AGS-17 Palmya: An iconic Soviet-made grenade launcher

Author: Eric Sof

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The AGS-17 is a Soviet-designed automatic grenade launcher that provides heavy infantry with fire support. It is designed to be used either on a stand or mounted on a vehicle. The launcher fires 30 mm grenades, making it effective against light and heavy targets.

Introduction

In the late 1960s, during the Vietnam War, the US Armed Forces adopted the Mk 19 40mm automatic grenade launcher. This powerful weapon proved to be highly effective during the conflict. In response, the SSSR soon developed and adopted a similar weapon, the 30-mm AGS-17 Plamya.

History

The KBP design bureau developed the weapon in the late 1960s, which the Soviet Army adopted in 1971. It has a solid reputation for being dependable and effective, as it has been used in multiple conflicts and exported globally.

In 1967, the OKB-16 design office, known as KBP, initiated the development of the AGS-17 in Tula, Russia. The project was likely influenced by the Soviet-Chinese border conflict of the late 1960s, during which the Soviet army acquired American automatic grenade launchers through Vietnam. These launchers had proven to be highly effective in providing close and medium-range fire support for infantry against enemy soldiers and non-armored targets such as vehicles and equipment.

g from Mk 19 40 mm grenade launcher mounted on M3 tripod during a training exercise
US Marine firing from Mk 19 40 mm grenade launcher mounted on M3 tripod during a training exercise (Photo: XY)

The AGS-17 underwent testing in 1969, and mass production began in 1971. A specialized weapon version was also developed in Mil Mi-24 Hind attack helicopters. Although the AGS-17 was not utilized in the Soviet conflict with China, it was widely employed by Soviet military forces during the war in Afghanistan as an infantry fire support weapon and mounted on armored personnel carriers and trucks. The AGS-17 remains in production to this day.

Design

The AGS, short for Avtomatischeskyi Granatmyot Stankovyi, which translates to “automatic grenade launcher mounted,” is a weapon capable of rapidly firing a high number of grenades. The AGS-17 is a blowback-operated, belt-fed device with a removable 29-centimeter rifled barrel. It is fired from an open bolt position and features iron sights adjustable up to 800 meters, although optical 2.5x magnification sights are typically used. The maximum sighting range with optical sight is 1,700 meters. The AGS-17 Plamya is typically deployed on a foldable tripod that allows direct and indirect firing.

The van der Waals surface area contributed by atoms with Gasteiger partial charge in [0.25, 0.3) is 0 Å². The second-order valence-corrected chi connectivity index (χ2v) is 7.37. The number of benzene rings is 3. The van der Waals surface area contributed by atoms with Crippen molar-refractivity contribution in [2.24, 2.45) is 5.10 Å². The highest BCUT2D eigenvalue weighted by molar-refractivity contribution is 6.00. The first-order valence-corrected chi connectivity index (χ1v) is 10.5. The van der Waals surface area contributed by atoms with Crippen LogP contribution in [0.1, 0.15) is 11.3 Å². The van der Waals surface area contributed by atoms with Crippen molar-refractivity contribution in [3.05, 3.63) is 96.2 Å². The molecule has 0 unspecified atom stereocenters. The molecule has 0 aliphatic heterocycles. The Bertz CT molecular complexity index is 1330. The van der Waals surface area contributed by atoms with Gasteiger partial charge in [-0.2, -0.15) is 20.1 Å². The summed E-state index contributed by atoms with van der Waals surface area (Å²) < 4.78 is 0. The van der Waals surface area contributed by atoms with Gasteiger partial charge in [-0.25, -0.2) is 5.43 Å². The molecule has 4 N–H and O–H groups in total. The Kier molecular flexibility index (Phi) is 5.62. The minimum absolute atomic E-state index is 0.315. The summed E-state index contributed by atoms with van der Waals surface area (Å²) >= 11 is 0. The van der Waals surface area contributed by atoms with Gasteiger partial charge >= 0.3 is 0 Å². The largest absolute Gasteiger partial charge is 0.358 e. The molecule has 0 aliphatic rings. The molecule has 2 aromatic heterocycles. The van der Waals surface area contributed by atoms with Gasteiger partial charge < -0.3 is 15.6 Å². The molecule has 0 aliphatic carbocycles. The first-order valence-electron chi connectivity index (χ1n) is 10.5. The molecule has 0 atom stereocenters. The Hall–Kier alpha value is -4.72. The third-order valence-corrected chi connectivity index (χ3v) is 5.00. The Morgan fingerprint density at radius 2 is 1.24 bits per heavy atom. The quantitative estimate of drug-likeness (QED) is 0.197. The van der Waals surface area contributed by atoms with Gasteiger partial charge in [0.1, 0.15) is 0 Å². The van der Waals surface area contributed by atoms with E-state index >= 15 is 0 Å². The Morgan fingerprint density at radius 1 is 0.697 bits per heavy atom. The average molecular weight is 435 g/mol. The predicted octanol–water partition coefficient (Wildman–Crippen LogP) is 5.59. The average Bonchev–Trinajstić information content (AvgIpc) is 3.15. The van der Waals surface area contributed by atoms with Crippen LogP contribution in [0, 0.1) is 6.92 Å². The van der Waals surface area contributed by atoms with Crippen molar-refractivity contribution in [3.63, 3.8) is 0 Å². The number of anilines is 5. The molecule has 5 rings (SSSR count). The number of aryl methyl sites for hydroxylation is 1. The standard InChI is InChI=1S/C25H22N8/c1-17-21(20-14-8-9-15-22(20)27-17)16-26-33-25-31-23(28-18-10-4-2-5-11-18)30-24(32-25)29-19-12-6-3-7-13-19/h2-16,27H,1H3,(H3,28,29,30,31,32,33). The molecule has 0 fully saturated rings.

Soldiers preparing AGS-17 Palmya to fire
Soldiers preparing AGS-17 Palmya to fire (Photo: XY)

Since its introduction, the AGS-17 has demonstrated effectiveness in various conflicts, including the War in Afghanistan, Chechen Wars, and the Syrian Civil War. It remains in service in over 15 countries and is also produced under license by Bulgaria, China, Cuba, and Iraq.

Ammunition

The weapon is operated using dual grips and can fire two types of 30×29 mm grenades: the VOG-17M high-explosive fragmentation round and the improved VOG-30. The VOG-17 grenade boasts a reported kill radius of 7 meters. The grenades are fed in 29-round belts, stored in a detachable circular magazine, also known as the “snail.” Each AGS-17 is equipped with three magazines.

The Bulgarian arms manufacturer Arcus produces AR-ROG hand grenades based on VOG-17 ammunition and UZRGM fuses. Rebels and terrorists from the North Caucasus, including Chechens, have used improvised hand grenades, known as “katabka,” as ammunition for the AGS-17.

Variants

The AG-17 is a variation of the AGS-17 designed for use on armored vehicles and helicopters. It features electronic firing and has a heavier barrel and a higher cyclic rate of fire. It is also known as the AG-17A.

The AGS-30, which entered service in 2002, is an upgraded version of the AGS-17. It is nearly half the weight, more accurate, and has a more extended range, thanks to the improved VOG-30 round, a longer barrel, and softer recoil. The Russian Army and some specialized Ministry of Internal Affairs units use the AGS-30. Despite its improvements, it has not fully replaced its predecessor. Other countries also use the AGS-30.

The AGL-30 is the Bulgarian designation for the weapon, while it’s known as the Zastava M93 BGA or just BGA 30 in Serbia. The 30 KrKK AGS-17 is the Finnish designation for the weapon.

Serbian soldier firing Zastava M93 BGA automatic grenade launcher in a field setting
Serbian soldier firing from the Zastava M93 BGA automatic grenade launcher. The soldier is seen wearing camouflage fatigues and a helmet and is in a kneeling position (Photo: XY)

Technical specifications

Country of origin:SSSR
Manufacturer:OKB-16 design office
Entered service:1971
Caliber:30 mm
Cartridge:30×120 mm
Cartridge weight:350 g
Weight (with sight and tripod)31 kg
Weight of loaded ammo box14.5 kg
Length840 mm
Barrel length290 mm
Muzzle velocity185 m/s
Cyclic rate of fire400 rpm
Practical rate of fire50 – 100 rpm
Magazine capacitybelts with 29 rounds
Sighting range800 / 1 700 m
Maximum range1 700 m
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